Articles By David Moore
Archiving work permanently on Ethereum offers new options for independent journalism—made possible by the Civil Publisher, coming soon to a Wordpress near you.
A coalition including national money-in-politics groups Every Voice and the public policy organization Demos, as well as good-government groups Reinvent Albany and major labor unions, rallied last week in support of a ballot initiative that seeks to strengthen New York City's campaign finance system.
Eighty-six percent of outside spending in the battleground district has come from a Ryan-aligned super PAC, whose rush of fear-mongering immigration ads are funded largely by the billionaire mega-donor Adelsons.
A Sludge data analysis finds that leadership PACs, which are less regulated than candidate committees, are spending on tickets for members of Congress to schmooze with lobbyists and campaign donors.
Sludge's investigative journalism has already had impacts to date: a public hearing and new legislation in the NYC Council, an elections complaint submitted by a watchdog group to the New York Board of Elections, donations returned from white supremacist candidates, and more.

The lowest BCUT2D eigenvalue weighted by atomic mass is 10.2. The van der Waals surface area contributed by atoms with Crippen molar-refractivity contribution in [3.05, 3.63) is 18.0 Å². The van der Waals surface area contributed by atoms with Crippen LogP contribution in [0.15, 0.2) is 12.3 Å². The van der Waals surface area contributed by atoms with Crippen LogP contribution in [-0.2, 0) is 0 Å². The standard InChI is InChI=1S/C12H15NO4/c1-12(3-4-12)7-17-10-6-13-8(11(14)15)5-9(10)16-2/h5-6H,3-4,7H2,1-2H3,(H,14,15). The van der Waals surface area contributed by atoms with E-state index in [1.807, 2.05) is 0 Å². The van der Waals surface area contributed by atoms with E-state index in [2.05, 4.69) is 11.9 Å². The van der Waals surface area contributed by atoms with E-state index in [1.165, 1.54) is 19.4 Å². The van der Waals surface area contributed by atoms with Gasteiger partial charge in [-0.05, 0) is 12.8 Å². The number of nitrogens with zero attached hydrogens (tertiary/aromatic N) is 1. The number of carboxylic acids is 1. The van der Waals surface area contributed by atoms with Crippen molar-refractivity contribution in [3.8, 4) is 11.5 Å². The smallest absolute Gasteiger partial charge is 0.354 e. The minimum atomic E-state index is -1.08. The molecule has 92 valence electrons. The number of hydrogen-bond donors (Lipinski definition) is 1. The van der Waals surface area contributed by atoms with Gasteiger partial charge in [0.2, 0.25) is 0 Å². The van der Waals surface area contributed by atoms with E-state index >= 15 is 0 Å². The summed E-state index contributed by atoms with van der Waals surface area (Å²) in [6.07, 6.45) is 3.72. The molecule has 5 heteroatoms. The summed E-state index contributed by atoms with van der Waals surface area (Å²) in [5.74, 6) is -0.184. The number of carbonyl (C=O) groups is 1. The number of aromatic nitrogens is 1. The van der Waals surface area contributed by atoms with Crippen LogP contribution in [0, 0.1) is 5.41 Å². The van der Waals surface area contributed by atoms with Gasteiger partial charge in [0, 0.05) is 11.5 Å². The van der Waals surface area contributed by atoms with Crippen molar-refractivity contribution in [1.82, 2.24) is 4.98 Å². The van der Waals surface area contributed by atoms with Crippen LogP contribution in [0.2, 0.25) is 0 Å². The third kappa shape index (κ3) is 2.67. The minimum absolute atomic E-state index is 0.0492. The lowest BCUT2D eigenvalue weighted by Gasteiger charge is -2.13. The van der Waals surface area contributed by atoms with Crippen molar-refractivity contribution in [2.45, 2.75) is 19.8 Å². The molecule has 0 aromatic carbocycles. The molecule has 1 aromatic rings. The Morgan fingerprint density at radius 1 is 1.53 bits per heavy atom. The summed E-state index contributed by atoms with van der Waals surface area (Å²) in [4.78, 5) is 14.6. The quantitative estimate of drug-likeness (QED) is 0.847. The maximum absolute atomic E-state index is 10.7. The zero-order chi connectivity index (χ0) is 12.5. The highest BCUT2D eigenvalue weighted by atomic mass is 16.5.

Selected press, noteworthy links, Tweets and other social media mentions of Sludge's reporting. Documenting our investigative journalism's impacts on the landscape of money in politics.
"Dark Money", a documentary about shadowy election spending in Montana and transparency in campaign finance, is available online through October 31st on the POV Docs website.
Blockchain (in addition to permanence) makes possible tokens, which make possible a registry, which makes possible community standards, which make possible network effects, which make possible more membership and subscription sustainability models for local news & investigative journalism.
Councilmember Carlos Menchaca's legislative push was inspired by a Sludge investigation in July that discovered ongoing NYC government contracts with U.S. Immigration and Customs Enforcement (ICE).